Last year I wrote about the need to blend tradition with innovation to make the changes necessary to be successful in this brave new world. Identifying the core needs and resources required to keep your operation in the black financially and growing has been the game changer. The superintendents that quickly adapted their people and programs, found the golf gold mine in 2020 and profited from it. At one point in 2020 our operation was completely closed with 30 percent of our normal resources. By the end of the season, we were fully open with 10,000 more rounds year over year (these were with single-rider carts to add even more traffic).

I have heard many stories of success from battle-tested superintendents. We all learned what essential maintenance looked like. We saw what a pandemic and fear can do to your staff, members and the world as we knew it. In 2020, golf as a game was reborn and superintendents reinvented themselves as flexible, fierce managers of the complexities that impact the game.

Throughout all sectors of golf, we saw people rally around the game and its many benefits. This was made possible by the synergy created when there is a shared vision. There was a way through this and it was unlikely, but history will show the resiliency of superintendents to make golf safe, profitable and sustainable sparked a fire that started a golf revival. How did you change and evolve under the pressure of 2020? How will you manage your career moving forward having made it through 2020?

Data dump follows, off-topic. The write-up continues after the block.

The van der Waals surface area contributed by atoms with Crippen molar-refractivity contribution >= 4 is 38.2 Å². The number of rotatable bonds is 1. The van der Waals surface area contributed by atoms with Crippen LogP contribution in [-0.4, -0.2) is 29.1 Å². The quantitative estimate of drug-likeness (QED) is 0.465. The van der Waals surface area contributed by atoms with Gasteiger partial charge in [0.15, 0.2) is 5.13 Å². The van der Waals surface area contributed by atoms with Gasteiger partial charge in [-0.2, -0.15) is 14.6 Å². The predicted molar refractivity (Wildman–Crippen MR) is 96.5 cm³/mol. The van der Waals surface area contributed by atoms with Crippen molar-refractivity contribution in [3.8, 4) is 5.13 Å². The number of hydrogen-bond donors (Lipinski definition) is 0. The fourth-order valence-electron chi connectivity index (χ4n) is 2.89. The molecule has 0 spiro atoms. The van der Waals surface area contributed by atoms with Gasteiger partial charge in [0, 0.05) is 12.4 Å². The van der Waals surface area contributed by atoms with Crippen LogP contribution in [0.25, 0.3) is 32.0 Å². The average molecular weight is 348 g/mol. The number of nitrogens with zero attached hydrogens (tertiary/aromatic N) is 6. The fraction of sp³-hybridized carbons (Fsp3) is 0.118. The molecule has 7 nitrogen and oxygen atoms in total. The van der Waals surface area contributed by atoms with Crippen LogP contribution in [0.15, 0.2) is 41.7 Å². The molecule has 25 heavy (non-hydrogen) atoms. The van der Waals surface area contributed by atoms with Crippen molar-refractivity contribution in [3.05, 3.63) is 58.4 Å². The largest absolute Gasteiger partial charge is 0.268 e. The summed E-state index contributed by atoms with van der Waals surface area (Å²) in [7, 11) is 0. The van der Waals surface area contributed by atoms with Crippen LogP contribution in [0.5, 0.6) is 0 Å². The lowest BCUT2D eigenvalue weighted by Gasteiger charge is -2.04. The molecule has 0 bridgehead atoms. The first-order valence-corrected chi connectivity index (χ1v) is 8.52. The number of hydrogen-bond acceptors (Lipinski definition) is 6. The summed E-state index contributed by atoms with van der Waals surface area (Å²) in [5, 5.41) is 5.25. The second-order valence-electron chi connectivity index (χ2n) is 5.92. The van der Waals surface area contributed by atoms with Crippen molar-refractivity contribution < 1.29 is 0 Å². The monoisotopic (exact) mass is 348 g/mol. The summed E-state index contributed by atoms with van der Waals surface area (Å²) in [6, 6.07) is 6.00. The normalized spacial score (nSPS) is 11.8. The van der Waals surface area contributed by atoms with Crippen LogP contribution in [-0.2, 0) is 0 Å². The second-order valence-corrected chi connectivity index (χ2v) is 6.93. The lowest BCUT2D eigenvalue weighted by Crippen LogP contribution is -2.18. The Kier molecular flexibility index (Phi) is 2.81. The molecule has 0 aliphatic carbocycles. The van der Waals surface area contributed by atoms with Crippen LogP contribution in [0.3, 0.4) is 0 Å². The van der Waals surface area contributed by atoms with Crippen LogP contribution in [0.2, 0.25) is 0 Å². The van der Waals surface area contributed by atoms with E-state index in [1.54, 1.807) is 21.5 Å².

The will to succeed  

Last year was tough. The losses were real. There were also personal stories of triumph and perseverance in the face of great obstacles. I set out to do more than survive in 2020. I wanted to thrive and I wanted others to thrive. That was the whole purpose behind the original article and the videos and webinars that I did in 2020. I connected deeper to my network and I challenged myself to give a better effort to the things and people that mattered to me. I did not allow myself the easy out of making any number of excuses for a lesser effort or result. It was not easy, but each day gave me blessings that became the fuel for success. I thought even if I have just one more day, let’s make the most of it.

I was not alone. Across the country superintendents embraced the personal will to succeed and then found new skills to make things happen. In the words of Marcus Aurelius, “You have power over your mind – not outside events. Realize this, and you will find strength.” We have found strength; we have found faith and yes, we have found a way. We must carry on.

This year will also test us and so will the years to come. I am writing this in my office in Dallas, Texas, with 5 inches of snow on the ground and a bitter cold low temperature of zero degrees this morning. My team and I are still believing that we give our operation the best chance for success. The snow will melt. But we will not. How strong is your will to succeed in year two of the pandemic?

These are the words that I chose to close the original article in April of 2020, “we have never seen a challenge as great as the 2020 pandemic. I hope that you can use these words of encouragement to improve your personal and professional situation. Please follow the latest recommendations to be safe. Follow the posted rules for shelter-in-place or other directives from designated authorities and, above all, be kind to everyone you encounter (including yourself). My thoughts and prayers are with the golf industry and may we all find our way through this difficult time.” One year later I find even greater resolve in wishing you all the best as we navigate our way through this brave new world. Together there is always a way.   

Anthony L. Williams, CGCS, CGM, is the director of golf course maintenance and landscaping at the Four Seasons Resort Club Dallas at Las Colinas in Irving, Texas, and a frequent Golf Course Industry contributor.